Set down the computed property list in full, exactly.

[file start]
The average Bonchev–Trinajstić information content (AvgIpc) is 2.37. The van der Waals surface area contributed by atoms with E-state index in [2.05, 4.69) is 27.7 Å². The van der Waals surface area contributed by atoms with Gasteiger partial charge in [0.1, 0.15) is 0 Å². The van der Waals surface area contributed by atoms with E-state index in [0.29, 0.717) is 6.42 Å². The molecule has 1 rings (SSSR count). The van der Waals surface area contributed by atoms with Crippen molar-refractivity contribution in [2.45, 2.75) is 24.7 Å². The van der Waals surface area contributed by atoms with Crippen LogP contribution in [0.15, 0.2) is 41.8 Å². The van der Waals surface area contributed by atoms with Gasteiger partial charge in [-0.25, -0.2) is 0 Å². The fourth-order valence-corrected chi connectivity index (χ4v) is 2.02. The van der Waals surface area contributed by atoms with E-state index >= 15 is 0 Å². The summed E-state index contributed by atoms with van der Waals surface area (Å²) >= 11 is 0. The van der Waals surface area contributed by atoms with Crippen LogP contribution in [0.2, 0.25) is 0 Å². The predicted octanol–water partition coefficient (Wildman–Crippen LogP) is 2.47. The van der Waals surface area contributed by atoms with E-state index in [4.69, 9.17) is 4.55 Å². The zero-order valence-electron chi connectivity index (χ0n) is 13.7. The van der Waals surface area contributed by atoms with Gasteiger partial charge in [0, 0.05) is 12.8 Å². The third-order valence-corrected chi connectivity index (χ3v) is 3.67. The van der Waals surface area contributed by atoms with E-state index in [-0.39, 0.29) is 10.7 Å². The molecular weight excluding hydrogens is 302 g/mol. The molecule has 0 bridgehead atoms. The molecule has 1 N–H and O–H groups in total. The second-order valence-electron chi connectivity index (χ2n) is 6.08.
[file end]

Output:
The average Bonchev–Trinajstić information content (AvgIpc) is 2.37. The van der Waals surface area contributed by atoms with E-state index in [2.05, 4.69) is 27.7 Å². The van der Waals surface area contributed by atoms with Gasteiger partial charge in [0.1, 0.15) is 0 Å². The van der Waals surface area contributed by atoms with E-state index in [0.29, 0.717) is 6.42 Å². The molecule has 1 rings (SSSR count). The van der Waals surface area contributed by atoms with Crippen molar-refractivity contribution in [2.45, 2.75) is 24.7 Å². The van der Waals surface area contributed by atoms with Crippen LogP contribution in [0.15, 0.2) is 41.8 Å². The van der Waals surface area contributed by atoms with Gasteiger partial charge in [-0.25, -0.2) is 0 Å². The fourth-order valence-corrected chi connectivity index (χ4v) is 2.02. The van der Waals surface area contributed by atoms with E-state index >= 15 is 0 Å². The summed E-state index contributed by atoms with van der Waals surface area (Å²) >= 11 is 0. The van der Waals surface area contributed by atoms with Crippen LogP contribution in [0.2, 0.25) is 0 Å². The predicted octanol–water partition coefficient (Wildman–Crippen LogP) is 2.47. The van der Waals surface area contributed by atoms with E-state index in [4.69, 9.17) is 4.55 Å². The zero-order valence-electron chi connectivity index (χ0n) is 13.7. The van der Waals surface area contributed by atoms with Gasteiger partial charge in [0, 0.05) is 12.8 Å². The third-order valence-corrected chi connectivity index (χ3v) is 3.67. The van der Waals surface area contributed by atoms with E-state index in [-0.39, 0.29) is 10.7 Å². The molecular weight excluding hydrogens is 302 g/mol. The molecule has 0 bridgehead atoms. The molecule has 1 N–H and O–H groups in total. The second-order valence-electron chi connectivity index (χ2n) is 6.08.